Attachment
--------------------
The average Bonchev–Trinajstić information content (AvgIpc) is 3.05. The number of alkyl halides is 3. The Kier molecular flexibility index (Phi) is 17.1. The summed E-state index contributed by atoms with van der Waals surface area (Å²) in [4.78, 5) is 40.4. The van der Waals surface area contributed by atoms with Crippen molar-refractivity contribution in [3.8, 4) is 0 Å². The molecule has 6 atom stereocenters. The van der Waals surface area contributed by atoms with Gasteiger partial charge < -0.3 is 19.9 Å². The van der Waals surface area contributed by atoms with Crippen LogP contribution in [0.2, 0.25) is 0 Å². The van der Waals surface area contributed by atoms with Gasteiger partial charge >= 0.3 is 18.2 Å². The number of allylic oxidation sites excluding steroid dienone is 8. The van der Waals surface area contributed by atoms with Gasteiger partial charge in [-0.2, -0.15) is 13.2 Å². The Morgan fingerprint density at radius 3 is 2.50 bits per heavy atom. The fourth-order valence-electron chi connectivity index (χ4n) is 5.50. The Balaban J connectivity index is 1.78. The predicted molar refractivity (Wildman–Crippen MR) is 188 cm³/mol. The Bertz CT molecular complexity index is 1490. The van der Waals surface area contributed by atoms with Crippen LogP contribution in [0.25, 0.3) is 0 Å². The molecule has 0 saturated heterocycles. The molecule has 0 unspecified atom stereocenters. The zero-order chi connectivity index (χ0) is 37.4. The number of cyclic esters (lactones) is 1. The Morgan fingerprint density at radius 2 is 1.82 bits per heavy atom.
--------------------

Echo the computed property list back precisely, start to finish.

The average Bonchev–Trinajstić information content (AvgIpc) is 3.05. The number of alkyl halides is 3. The Kier molecular flexibility index (Phi) is 17.1. The summed E-state index contributed by atoms with van der Waals surface area (Å²) in [4.78, 5) is 40.4. The van der Waals surface area contributed by atoms with Crippen molar-refractivity contribution in [3.8, 4) is 0 Å². The molecule has 6 atom stereocenters. The van der Waals surface area contributed by atoms with Gasteiger partial charge < -0.3 is 19.9 Å². The van der Waals surface area contributed by atoms with Crippen LogP contribution in [0.2, 0.25) is 0 Å². The van der Waals surface area contributed by atoms with Gasteiger partial charge >= 0.3 is 18.2 Å². The number of allylic oxidation sites excluding steroid dienone is 8. The van der Waals surface area contributed by atoms with Gasteiger partial charge in [-0.2, -0.15) is 13.2 Å². The Morgan fingerprint density at radius 3 is 2.50 bits per heavy atom. The fourth-order valence-electron chi connectivity index (χ4n) is 5.50. The Balaban J connectivity index is 1.78. The predicted molar refractivity (Wildman–Crippen MR) is 188 cm³/mol. The Bertz CT molecular complexity index is 1490. The van der Waals surface area contributed by atoms with Crippen LogP contribution in [0.25, 0.3) is 0 Å². The molecule has 0 saturated heterocycles. The molecule has 0 unspecified atom stereocenters. The zero-order chi connectivity index (χ0) is 37.4. The number of cyclic esters (lactones) is 1. The Morgan fingerprint density at radius 2 is 1.82 bits per heavy atom.